Have you ever held a grudge? Someone insults you, offends you, hurts you in some way, and all of a sudden, you have it in for that person. I’ve done that. In fact, I think we are ALL familiar with that scenario. The problem with holding a grudge is that it has a negative effect on other aspects of life.
As bitterness festers, it can actually harm other relationships. When there is no attempt to talk it out and reconcile, anger against a person continues to build until you find you are unwittingly taking it out on family and friends. Sometimes, those closest to us suffer the worst from pent-up bitterness against another.
From a health standpoint, anger and bitterness cause stress, which leads to multiple health problems. Prolonged bitterness can contribute to heart disease, high blood pressure, diabetes, and obesity. In essence, a person’s quality of life can suffer, while the person they are holding a grudge against may not even know the grudge exists.
While there are many ways to relieve stress and deal with the results of pent-up anger and bitterness, they don’t go to the root of the problem; unforgiveness. But, there is a way to go to the “heart” of the problem, both literally and figuratively.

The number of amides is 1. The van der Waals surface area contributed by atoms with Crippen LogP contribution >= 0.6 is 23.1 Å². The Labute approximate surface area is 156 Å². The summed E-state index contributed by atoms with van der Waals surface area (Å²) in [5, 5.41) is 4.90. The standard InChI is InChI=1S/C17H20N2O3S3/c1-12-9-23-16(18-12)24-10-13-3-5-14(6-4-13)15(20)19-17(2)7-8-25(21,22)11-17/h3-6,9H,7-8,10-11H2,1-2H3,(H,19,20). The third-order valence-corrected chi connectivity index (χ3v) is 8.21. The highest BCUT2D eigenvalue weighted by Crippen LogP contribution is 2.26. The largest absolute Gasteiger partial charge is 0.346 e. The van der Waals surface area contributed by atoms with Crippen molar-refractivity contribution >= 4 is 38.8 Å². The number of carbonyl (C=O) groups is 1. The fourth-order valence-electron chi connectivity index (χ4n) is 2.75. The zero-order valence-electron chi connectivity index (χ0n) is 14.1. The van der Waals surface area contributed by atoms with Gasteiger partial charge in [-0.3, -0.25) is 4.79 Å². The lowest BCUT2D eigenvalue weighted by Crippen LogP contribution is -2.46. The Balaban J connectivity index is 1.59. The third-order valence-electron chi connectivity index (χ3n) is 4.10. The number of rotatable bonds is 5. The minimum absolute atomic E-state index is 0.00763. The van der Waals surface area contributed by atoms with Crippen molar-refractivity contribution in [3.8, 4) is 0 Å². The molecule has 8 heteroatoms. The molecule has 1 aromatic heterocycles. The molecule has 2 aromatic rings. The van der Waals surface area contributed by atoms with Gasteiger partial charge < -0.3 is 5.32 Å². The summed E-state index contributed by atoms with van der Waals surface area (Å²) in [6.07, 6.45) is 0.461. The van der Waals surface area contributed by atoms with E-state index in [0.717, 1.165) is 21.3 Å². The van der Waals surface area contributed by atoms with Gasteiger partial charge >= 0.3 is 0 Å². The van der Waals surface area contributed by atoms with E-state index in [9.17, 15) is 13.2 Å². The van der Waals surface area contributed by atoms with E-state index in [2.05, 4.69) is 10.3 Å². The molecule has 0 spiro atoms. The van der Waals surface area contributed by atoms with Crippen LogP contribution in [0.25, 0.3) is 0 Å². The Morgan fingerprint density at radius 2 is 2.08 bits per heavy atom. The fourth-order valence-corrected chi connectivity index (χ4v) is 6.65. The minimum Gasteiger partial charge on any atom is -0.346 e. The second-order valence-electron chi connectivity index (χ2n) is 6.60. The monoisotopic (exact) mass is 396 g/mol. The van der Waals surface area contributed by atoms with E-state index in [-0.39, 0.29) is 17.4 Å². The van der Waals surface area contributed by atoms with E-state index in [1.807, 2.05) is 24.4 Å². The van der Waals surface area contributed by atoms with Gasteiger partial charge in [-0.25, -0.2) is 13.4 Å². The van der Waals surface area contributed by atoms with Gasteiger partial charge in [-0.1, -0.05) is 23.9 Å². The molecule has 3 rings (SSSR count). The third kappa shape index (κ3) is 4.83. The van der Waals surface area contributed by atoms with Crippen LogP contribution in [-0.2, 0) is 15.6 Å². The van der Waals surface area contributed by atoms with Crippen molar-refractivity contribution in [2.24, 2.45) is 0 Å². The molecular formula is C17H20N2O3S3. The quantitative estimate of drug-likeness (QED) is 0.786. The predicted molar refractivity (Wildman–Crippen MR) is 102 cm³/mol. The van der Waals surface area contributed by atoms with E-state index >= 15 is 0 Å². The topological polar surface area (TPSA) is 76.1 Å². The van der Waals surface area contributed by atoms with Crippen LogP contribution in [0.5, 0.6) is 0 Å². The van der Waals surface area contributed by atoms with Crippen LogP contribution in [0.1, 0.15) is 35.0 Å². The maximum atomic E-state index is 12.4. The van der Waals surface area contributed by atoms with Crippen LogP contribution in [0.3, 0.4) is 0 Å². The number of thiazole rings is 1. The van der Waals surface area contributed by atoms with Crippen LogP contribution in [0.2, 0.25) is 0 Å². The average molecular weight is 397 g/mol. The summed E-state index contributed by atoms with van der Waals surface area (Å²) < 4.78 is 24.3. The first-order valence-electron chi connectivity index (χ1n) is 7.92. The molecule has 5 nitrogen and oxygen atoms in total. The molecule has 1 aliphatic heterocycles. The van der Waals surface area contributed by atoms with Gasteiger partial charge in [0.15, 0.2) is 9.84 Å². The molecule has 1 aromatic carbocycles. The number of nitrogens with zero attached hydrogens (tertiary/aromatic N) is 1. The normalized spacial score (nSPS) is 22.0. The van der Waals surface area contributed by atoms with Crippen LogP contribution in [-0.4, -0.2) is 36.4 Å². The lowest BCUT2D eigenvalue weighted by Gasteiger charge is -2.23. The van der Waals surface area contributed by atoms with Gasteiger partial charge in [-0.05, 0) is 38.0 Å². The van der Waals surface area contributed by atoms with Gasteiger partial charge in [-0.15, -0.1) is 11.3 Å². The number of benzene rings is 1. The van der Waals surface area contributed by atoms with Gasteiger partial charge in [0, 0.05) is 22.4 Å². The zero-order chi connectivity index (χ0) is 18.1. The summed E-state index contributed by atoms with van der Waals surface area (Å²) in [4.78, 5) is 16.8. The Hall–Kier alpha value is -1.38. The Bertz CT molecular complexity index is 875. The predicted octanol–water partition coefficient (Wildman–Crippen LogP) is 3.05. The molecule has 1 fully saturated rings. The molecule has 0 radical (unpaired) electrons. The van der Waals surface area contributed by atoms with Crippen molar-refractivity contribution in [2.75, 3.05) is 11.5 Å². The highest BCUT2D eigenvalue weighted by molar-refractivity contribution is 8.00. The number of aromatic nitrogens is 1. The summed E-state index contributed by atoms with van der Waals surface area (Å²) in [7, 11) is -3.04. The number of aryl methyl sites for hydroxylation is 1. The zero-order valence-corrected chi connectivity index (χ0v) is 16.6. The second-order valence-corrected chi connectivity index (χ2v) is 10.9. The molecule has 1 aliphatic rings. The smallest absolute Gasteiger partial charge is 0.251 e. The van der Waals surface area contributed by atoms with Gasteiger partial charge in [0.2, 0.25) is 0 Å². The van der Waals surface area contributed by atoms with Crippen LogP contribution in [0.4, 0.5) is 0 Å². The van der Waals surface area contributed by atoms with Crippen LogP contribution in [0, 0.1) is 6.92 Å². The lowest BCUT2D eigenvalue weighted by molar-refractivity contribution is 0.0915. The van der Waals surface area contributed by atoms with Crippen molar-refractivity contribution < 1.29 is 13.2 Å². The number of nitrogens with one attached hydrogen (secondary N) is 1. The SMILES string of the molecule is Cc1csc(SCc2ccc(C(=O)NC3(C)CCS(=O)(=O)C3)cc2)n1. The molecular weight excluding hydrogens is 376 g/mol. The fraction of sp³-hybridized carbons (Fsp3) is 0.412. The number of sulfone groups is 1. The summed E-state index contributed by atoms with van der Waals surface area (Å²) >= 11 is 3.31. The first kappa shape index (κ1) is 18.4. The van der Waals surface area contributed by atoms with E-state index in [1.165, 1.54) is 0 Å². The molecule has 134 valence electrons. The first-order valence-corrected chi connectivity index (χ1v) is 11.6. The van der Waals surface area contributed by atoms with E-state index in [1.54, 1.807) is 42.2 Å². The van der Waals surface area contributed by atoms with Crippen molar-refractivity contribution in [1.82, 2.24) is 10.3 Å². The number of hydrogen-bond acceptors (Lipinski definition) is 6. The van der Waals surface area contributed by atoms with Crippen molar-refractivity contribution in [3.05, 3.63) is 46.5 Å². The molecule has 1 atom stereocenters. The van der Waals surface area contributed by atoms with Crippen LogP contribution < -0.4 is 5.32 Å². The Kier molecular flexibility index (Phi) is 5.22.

Romans 5:1-5 speaks about some of the benefits of trusting Jesus as Savior and Lord. Verses one and five are particularly encouraging, concerning bitterness. Verse one refers to those in Christ as having “peace with God” through Christ. Obviously, when a person has peace with God, it is going to make it easier to be at peace with others. Verse five says of those in Christ that “God’s love has been poured out into our hearts through the Holy Spirit”. With the presence of His Spirit in our lives, a person is able to love others not just of themselves, but with the love of GOD. That’s encouraging news in the area of getting rid of bitterness and mending relationships!
Following Jesus doesn’t mean you will never be angry toward or offended by others, but it does give you the means to reconcile, build better relationships, and not be held prisoner by grudges.
Mark Nickles is a husband, father of three, and a pastor in Northeastern Oklahoma. Copyright, Mark A. Nickles.